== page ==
This week, Instagram rolled out Bolt, a new app that lets users record and send quick, unedited photo or video messages by tapping on a friend's photo. The message then disappears when you swipe your screen.
The app is currently only available to users in New Zealand, Singapore and South Africa. Instagram told The Verge that since 65 percent of Instagram users are based internationally, "we are starting with a handful of countries to make sure we can scale the experience."
Bolt is only the most recent offering of Snapchat-esque apps, a crowded slate that includes Wickr, a "top-secret messenger" that recently raised $30 million; Slingshot, an app created by Facebook that has a unique "I-send-you-send" stipulation ; and the Berlin-based one-click messaging app TapTalk.
TapTalk in particular seems to be a model that Bolt is aping, and in an interview with TechCrunch published yesterday, TapTalk CEO Onno Faber said "we know we have a great product, so clones don't come as a surprise."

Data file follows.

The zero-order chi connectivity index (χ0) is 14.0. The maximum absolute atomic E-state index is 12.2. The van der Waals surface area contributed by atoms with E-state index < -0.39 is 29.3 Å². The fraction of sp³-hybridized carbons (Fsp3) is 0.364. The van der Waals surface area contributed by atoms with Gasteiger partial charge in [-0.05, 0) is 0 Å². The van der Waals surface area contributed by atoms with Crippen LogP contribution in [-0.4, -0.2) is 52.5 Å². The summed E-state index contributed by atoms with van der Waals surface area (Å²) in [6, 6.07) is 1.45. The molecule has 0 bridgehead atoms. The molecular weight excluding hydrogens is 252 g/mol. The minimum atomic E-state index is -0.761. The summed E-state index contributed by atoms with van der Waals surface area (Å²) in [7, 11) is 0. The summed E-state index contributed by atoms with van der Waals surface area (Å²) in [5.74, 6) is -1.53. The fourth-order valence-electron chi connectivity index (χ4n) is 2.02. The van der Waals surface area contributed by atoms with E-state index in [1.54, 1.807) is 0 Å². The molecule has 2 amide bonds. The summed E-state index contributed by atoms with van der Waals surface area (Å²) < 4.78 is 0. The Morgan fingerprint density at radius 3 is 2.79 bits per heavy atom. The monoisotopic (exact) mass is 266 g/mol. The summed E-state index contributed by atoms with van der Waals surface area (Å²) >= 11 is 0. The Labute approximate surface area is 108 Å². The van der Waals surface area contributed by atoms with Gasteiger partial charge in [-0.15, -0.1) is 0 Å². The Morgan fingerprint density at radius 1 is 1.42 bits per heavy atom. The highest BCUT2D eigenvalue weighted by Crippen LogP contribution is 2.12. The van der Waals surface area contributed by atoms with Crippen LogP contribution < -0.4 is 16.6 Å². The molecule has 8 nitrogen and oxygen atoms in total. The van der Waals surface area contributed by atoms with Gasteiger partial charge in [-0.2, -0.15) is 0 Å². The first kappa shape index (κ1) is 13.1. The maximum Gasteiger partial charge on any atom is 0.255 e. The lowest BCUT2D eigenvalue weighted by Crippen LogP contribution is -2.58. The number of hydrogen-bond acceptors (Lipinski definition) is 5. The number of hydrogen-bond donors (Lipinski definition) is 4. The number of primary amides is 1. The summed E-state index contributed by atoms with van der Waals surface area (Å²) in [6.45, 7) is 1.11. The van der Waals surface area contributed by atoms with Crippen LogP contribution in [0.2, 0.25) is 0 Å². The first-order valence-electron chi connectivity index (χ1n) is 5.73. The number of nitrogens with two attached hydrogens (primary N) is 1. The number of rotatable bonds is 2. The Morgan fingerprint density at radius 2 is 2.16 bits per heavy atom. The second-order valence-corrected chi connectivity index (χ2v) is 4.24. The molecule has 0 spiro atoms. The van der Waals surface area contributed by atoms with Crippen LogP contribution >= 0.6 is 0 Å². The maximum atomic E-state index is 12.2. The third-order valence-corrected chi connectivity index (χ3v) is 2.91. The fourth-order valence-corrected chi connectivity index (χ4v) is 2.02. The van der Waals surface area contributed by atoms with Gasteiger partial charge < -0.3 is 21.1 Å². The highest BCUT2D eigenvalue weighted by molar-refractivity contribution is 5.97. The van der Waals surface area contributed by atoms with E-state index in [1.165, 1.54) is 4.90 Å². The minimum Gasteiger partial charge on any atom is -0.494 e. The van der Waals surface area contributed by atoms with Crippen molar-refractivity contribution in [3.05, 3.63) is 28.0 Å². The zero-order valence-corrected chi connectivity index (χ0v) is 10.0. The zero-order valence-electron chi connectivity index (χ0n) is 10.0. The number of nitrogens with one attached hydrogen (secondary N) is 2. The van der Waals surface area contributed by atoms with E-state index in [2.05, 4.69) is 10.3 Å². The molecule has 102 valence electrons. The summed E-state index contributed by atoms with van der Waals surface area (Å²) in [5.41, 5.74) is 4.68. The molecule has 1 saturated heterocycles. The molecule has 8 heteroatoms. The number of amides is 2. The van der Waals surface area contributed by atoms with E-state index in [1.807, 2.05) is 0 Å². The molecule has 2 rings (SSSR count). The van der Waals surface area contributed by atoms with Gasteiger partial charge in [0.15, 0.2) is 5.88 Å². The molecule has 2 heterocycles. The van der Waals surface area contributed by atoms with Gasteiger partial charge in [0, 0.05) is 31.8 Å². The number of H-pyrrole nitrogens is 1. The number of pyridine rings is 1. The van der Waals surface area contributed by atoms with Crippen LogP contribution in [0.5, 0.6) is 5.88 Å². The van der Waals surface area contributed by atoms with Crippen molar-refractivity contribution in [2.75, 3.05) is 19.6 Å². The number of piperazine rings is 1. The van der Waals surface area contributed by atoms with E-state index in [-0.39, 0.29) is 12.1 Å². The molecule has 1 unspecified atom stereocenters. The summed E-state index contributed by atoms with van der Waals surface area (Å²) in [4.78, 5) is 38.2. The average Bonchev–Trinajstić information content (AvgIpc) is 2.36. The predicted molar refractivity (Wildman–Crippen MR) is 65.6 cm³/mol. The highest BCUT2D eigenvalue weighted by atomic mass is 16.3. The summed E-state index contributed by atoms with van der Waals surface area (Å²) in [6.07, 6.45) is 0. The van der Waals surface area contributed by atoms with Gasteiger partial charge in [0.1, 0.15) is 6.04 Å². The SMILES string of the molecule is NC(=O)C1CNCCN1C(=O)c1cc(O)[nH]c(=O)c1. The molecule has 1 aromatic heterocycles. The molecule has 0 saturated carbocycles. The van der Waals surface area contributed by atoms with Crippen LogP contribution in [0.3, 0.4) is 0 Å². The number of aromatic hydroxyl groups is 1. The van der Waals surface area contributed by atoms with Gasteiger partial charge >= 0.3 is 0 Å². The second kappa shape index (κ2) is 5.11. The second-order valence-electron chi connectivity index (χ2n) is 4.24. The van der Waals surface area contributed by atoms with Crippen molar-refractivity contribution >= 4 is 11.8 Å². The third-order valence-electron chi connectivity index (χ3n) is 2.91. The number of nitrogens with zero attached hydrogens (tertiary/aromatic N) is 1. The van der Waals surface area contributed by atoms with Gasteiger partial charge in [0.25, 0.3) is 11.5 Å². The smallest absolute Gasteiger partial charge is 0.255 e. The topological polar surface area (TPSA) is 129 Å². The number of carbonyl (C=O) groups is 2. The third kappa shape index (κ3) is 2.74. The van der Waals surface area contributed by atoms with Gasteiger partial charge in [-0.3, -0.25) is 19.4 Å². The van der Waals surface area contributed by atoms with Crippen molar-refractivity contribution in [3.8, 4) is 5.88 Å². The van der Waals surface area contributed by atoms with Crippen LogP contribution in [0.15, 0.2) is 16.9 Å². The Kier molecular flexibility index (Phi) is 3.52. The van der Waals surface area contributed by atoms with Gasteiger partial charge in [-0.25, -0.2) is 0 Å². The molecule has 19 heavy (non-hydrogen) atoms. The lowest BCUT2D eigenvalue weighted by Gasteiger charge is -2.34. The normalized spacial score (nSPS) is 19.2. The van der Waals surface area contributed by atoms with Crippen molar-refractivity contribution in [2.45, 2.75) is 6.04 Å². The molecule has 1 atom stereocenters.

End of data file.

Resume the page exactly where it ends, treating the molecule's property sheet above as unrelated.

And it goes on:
Also not particularly thrilled about Instagram's entry into the market is a free phone-calling app called Bolt. On Monday, Bolt CEO Andrew Benton posted an open letter urging Instagram to reconsider using the name Bolt, saying it's already causing confusion for their customers.
"It wasn't too long ago that you were the little guy," Benton wrote. "I know you haven't forgotten how hard it is to build something from nothing. And not just technology, but a brand and distinct identity for yourself. Imagine how it would have felt if Google or Apple or Facebook had launched a photo-sharing app called Instagram in 2011."
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